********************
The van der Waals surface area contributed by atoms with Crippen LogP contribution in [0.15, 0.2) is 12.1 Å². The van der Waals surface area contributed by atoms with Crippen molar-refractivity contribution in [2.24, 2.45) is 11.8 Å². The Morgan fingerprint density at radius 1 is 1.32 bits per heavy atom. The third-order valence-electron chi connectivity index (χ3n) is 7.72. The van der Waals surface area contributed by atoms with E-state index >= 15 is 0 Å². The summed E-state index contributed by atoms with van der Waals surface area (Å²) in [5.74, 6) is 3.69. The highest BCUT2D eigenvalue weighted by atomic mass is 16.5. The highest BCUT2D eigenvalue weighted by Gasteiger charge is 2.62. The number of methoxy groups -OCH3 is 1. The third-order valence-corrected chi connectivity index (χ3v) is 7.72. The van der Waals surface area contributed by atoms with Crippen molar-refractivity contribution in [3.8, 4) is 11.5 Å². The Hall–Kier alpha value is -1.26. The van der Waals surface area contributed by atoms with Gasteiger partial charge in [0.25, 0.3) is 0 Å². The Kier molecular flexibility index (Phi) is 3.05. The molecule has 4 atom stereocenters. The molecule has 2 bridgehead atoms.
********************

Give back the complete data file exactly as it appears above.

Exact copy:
The van der Waals surface area contributed by atoms with Crippen LogP contribution in [0.15, 0.2) is 12.1 Å². The van der Waals surface area contributed by atoms with Crippen molar-refractivity contribution in [2.24, 2.45) is 11.8 Å². The Morgan fingerprint density at radius 1 is 1.32 bits per heavy atom. The third-order valence-electron chi connectivity index (χ3n) is 7.72. The van der Waals surface area contributed by atoms with E-state index >= 15 is 0 Å². The summed E-state index contributed by atoms with van der Waals surface area (Å²) in [5.74, 6) is 3.69. The highest BCUT2D eigenvalue weighted by atomic mass is 16.5. The highest BCUT2D eigenvalue weighted by Gasteiger charge is 2.62. The number of methoxy groups -OCH3 is 1. The third-order valence-corrected chi connectivity index (χ3v) is 7.72. The van der Waals surface area contributed by atoms with Crippen molar-refractivity contribution in [3.8, 4) is 11.5 Å². The Hall–Kier alpha value is -1.26. The van der Waals surface area contributed by atoms with Gasteiger partial charge in [0.25, 0.3) is 0 Å². The Kier molecular flexibility index (Phi) is 3.05. The molecule has 4 atom stereocenters. The molecule has 2 bridgehead atoms.